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Maps and mountain lions

November 22, 2021 — The Board of Supervisors adopted a map reconfiguring the county’s district boundaries at a special meeting last week. And wildlife organizations are offering to help, after a mountain lion killed two goats on an outdoor school campus in Anderson Valley.

The redistricting effort is a follow-up to the census. It’s meant to even out the population numbers so there is no more than a 10% variation in the number of voters in each district. That’s to ensure fair representation, as is another top criteria, to avoid splitting communities of interest.

Since the last census, the fourth district has lost population, while the third has gained. 

An early draft of the map proposed moving Laytonville from the third to the fourth district, but the community did not support that suggestion. The twelfth draft, which the board of supervisors adopted unanimously on Thursday afternoon, moves Bell Springs Road and part of Spyrock out of the third and into the fourth. In another adjustment, the Brooktrails boundary has shifted to the east. But the Russian Gulch boundary will stay where it is, and southern Caspar will remain in the fourth.

Some more complicated multi-district shifts took place in Hopland and southern Ukiah.

In an effort to make the fifth district more compact, the populated part of Hopland is now in the first district. 

Lief Farr, the county’s mapping specialist, explained some of the Tetris-like rearranging that went into redrawing the map. Sometimes two of the top criteria were at odds with one another, as in a brief consideration to add heavily populated areas on the northern and southern ends of Ukiah to the second district. This would have kept communities of interest together, but bloated the population of the city.

Supervisor Glenn McGourty noted that the new map consolidates an agricultural community of interest, while preserving a multi-party alliance in terms of water interests. “I’m glad that we have the Russian River villages all together,” in the first district, he said, “which are Hopland, Talmage, Calpella, Redwood Valley, and Potter Valley; and finally, I’m glad that the fifth district still comes down into the Russian River watershed, because I think having three supervisors together working on and aware of Russian River issues makes more of an impact to Mendocino County.”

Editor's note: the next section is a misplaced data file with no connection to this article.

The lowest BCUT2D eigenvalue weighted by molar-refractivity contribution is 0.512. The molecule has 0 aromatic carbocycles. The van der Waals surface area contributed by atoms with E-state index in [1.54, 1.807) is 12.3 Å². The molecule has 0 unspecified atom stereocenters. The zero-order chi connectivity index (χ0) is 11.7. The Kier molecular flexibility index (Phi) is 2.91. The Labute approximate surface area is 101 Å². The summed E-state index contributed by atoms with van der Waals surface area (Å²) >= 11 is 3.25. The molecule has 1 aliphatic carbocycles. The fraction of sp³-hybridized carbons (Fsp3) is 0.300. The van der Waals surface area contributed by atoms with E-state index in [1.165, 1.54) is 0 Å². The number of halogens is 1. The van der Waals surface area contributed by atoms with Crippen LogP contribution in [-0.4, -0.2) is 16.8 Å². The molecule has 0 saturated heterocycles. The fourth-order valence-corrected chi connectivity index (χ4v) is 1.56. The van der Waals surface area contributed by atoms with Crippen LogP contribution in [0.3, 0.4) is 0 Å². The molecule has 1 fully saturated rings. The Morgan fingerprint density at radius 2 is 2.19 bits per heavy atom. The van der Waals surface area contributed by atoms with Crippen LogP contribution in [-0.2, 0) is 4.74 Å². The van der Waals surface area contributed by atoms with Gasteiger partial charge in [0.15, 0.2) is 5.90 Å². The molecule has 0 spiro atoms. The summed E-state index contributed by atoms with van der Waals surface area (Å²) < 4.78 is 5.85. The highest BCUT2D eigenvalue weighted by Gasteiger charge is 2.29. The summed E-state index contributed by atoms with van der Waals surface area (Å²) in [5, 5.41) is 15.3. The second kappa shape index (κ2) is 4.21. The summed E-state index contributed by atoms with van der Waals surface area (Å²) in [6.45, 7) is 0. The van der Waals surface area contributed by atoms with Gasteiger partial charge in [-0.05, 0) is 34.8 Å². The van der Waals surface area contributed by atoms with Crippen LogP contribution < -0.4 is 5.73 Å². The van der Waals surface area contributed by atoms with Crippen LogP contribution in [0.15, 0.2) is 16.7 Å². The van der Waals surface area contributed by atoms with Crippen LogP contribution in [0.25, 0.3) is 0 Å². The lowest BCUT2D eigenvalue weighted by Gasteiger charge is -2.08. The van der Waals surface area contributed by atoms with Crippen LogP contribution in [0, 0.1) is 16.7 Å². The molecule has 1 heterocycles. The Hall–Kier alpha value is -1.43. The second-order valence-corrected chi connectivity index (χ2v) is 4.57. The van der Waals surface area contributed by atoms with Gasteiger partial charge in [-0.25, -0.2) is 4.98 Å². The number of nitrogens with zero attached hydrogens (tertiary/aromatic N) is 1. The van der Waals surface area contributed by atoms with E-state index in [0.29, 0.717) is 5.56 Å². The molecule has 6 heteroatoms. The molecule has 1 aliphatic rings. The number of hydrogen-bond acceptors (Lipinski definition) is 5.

McGourty serves with Supervisor John Haschak on an ad hoc committee to come up with non-lethal solutions to conflicts that humans and livestock have with wildlife. The Board has voted to terminate the contract with USDA Wildlife Services, out of concerns that too many wild animals were being killed. During public comment, Louise Simson, Superintendent of the Anderson Valley Unified School District, told the Board that she has a problem.

On Monday evening, she reported, two goats were killed by a mountain lion, and a third was injured. “I am super frustrated with this process for support,” she told the board. “I was able to get a hazing permit, which allows me to make loud noises at a mountain lion...this is a severe safety issue. The support I’ve been given on this is, build a bigger fence, a twelve foot fence, or build a bigger barn. Well, that’s not feasible. My school district is going to be operating at almost a $400,000 deficit next year. And I need some real time, real solutions to keep my students safe.”

Dr Quentin Martins of Living with Lions, a research and conservation group in the Mayacamas Mountains, called in to caution that killing a big cat could create a territorial vacuum that often results in more loss of livestock. Although the school is in a populated area, he said its location at the confluence of Mill Creek and Donnelly Creek also makes it a prime thoroughfare for mountain lions. He suggested involving students in an educational project to protect the livestock. 

Dr. Michelle Lute, the National Carnivore Conservation Manager for Project Coyote, said she is already working with Haschak and McGourty on the non-lethal program. She applauded Dr. Martins’ idea, sympathized with the superintendent, and offered to help.

“I hear the superintendent’s concerns about limited resources and how much she can change in the setup, but I just assure her that there are resources to help address the situation,” she said. “I like Dr. Martins’ idea about involving the kids in potentially a new project that would enhance the fencing, enhance the security in a number of different ways, so we can definitely talk about how we can all contribute and pool our resources and our expertise to address the situation.”


Audio version of "Maps and mountain lions"


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